Correctional officers and other employees of the prison system have often been overlooked by ministry efforts for years, despite the fact that they are in desperate need of Jesus’ love and mercy. Jim Young, coordinator of Restorative Justice and former prison chaplain, saw this problem and began looking for unique ways to minister to these officers.
He said, “What I saw was we were doing a lot of things for the inmates… but [we] would walk right by the officers and not even say ‘hello.’”
New ministry efforts for correctional officers
Young and other members of Texas Baptist Men (TBM) began speaking to the correctional officers. They found an amazing opportunity to share the love of Jesus. Desperate to help the officers, who face staff shortages and long overtime hours, the TDCJ Institutional Division director, Lori Davis, even approached Young personally and asked him to minister to her guards throughout Texas. They were being invited to share the Gospel with over 5,000 officers across the state.
TBM jumped at the opportunity. With the help of the Mary Hill Davis Offering, they have been able to host appreciation dinners for correctional officers around the state. These appreciation dinners boost morale and offer encouragement to demoralized prison employees, but they also give local churches an opportunity to connect with officers.
TBM provides a meal and either a Bible or a devotional book, and they partner with churches in the surrounding area for additional volunteers. The local churches then invite officers and their families to upcoming events and services, forming bonds that will hopefully lead to deeper relationships.
In addition, the children of the churches make thank-you cards to distribute to every officer.
Young explains, “One of our goals is to say thank you, we appreciate you.”
Small acts of appreciation like these lead to better morale, which can lead to better retention rates at prisons, leading to safer working conditions. It is important to Young and the rest of Restorative Justice that these officers have their physical and emotional needs met as well as their spiritual ones. Young emphasizes that this isn’t just about meeting work needs either. “Our officers need help with their children and their marriages [too],” he explained.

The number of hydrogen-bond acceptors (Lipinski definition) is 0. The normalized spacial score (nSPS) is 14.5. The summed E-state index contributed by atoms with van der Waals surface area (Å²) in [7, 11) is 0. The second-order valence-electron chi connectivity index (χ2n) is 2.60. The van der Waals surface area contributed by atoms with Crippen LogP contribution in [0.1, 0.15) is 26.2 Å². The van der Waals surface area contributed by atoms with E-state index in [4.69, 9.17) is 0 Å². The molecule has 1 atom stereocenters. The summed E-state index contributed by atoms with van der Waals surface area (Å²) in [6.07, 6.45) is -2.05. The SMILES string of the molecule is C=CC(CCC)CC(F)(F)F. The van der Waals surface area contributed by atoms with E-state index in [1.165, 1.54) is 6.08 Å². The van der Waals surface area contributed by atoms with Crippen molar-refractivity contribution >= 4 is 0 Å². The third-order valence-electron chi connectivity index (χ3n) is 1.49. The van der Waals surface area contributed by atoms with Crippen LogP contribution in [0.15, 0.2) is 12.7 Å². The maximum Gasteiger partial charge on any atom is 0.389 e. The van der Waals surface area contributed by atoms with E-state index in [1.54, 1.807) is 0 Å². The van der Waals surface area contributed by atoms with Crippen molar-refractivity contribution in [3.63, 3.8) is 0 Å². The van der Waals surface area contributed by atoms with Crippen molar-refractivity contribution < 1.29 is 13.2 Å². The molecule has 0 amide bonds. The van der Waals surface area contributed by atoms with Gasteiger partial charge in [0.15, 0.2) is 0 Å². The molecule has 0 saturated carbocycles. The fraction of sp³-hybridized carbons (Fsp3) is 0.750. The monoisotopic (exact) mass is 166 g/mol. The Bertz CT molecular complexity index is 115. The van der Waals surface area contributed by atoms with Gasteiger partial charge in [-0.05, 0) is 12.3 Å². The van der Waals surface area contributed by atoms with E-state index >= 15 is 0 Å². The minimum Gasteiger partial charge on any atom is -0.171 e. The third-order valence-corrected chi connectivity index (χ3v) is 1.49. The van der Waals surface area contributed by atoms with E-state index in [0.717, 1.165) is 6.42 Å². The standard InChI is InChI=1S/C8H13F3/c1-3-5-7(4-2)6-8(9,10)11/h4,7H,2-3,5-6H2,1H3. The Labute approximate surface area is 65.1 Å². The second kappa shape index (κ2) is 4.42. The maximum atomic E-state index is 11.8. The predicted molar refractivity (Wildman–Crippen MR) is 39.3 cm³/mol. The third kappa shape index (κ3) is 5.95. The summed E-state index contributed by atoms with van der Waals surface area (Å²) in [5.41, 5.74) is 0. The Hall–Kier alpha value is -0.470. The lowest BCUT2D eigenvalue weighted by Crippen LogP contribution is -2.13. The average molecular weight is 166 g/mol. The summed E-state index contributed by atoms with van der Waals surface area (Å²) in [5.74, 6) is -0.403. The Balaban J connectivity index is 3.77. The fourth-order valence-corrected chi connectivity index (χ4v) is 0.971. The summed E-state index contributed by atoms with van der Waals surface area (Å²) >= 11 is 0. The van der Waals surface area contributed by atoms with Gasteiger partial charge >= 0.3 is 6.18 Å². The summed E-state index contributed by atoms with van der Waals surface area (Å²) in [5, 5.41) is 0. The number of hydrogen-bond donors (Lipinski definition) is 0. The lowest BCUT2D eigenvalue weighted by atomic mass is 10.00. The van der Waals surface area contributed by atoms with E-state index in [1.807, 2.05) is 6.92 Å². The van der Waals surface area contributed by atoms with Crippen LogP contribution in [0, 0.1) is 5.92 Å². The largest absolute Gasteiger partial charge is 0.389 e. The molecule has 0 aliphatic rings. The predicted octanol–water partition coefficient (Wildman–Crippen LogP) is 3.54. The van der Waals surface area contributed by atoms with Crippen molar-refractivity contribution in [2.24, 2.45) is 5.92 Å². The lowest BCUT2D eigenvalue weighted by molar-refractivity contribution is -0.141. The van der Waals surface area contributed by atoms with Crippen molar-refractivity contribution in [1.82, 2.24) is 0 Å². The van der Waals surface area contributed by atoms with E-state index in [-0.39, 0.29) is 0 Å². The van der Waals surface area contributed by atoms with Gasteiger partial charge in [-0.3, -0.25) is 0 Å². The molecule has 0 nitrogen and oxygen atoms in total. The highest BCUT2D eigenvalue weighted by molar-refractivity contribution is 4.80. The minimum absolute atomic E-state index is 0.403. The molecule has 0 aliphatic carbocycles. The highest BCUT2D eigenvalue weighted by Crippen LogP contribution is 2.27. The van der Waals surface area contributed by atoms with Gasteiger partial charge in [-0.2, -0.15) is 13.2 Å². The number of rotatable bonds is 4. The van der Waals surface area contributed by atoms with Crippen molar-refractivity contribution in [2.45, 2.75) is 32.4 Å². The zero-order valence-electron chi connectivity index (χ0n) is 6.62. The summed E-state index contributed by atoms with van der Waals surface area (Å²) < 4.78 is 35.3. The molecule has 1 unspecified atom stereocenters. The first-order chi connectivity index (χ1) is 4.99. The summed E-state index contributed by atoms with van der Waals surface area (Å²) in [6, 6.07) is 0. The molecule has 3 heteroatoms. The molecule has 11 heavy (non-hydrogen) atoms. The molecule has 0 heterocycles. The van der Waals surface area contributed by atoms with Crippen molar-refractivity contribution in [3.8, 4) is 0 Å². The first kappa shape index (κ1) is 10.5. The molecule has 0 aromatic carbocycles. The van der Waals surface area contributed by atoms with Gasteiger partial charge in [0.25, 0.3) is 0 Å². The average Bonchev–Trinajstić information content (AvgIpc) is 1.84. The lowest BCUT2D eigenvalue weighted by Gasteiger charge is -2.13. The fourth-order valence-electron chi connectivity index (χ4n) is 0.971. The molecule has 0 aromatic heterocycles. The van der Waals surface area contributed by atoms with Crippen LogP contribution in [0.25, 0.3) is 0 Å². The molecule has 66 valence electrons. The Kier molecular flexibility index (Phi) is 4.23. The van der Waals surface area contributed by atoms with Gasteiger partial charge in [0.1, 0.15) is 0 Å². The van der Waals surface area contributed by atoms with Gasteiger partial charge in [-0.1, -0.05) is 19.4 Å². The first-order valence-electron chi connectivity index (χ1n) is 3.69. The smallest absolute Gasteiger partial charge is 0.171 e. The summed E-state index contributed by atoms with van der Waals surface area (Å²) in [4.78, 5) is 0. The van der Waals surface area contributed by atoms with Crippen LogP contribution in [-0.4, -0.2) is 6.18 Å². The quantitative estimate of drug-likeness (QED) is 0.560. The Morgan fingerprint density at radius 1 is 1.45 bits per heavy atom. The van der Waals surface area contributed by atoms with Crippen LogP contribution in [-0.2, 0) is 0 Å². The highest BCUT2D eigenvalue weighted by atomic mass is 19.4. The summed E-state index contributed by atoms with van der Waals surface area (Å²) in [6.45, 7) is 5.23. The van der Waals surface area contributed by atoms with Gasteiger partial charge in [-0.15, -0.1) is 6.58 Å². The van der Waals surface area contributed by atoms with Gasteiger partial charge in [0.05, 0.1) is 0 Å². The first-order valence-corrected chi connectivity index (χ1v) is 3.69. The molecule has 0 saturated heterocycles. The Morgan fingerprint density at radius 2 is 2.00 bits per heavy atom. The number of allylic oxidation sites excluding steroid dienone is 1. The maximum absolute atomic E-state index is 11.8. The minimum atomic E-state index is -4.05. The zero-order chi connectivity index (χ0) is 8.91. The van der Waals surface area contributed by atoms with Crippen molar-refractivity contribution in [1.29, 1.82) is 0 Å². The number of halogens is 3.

“Every day you’re in a precarious situation and you have to put on a certain demeanor,” Young said, “but then you go home and you have to be a loving father or mother.”
Switching between being stern and highly disciplinarian to affectionate can be hard, especially when the officers are berated or abused by the inmates. This can put a strain on their home lives, which is further worsened by staff shortages.
Because the job is so emotionally taxing, most potential prison employees in Texas only take jobs in the prison when the oil fields are not open. This means that during seasons of high oil productivity, those working in the jail are forced to work more overtime and in unsafe situations where inmates vastly outnumber the guards. This can lead to physical danger as well, as was the case for one correctional officer who was killed last year when he was forced to supervise a dangerous inmate alone due to understaffing.
These emotional and physical hardships can create an almost toxic environment for prison employees. Furthermore, the local community is rarely supportive of their work. “No one ever says thank you,” one correctional officer said to Young. “Nobody really wants to know what I do.”
Reframing existing prison ministries
The first week of May is National Corrective Officer Appreciation Week. This past May, Restorative Justice hosted three appreciation events in Beaumont, Abilene and New Boston. Three prisons have already signed up to have appreciation dinners next year.
Young says that one of the biggest challenges facing the new corrective officer ministry is simply lack of awareness. Many churches have prisoner outreach programs, but Restorative Justice is working on getting churches to think about staff ministry as well. They also need love, care, and the grace of Jesus Christ.
In the 1990s, Texas Baptist Men began to reframe their prison ministries to include not just the prisoners and their families, but also the correctional officers, administrators, and other employees of the prison system. Restorative Justice, a TBM program designed to reflect biblical principles and repair the harm caused by crime, was born.
During one of Young’s visits to a prison, an officer approached him. Like so many other correctional officers, he talked about the hardships his jobs presented and the lack of appreciation in the community. The officer looked at the volunteers going to visit the prisoners and frowned, saying, “No one’s ever given me a Bible.”
The Restorative Justice correctional officer ministry is supported through the Mary Hill Davis Offering. The Mary Hill Davis Offering is a WMU-led offering that supports missions around the state of Texas. The 2019 MHD Offering statewide goal is $3.8 million and the Week of Prayer for Texas Missions is September 8-15.
Click here to give to the MHD Offering to support missions and ministries for discipleship and church multiplication across Texas. Click here for promotional materials to share about the offering in your church.
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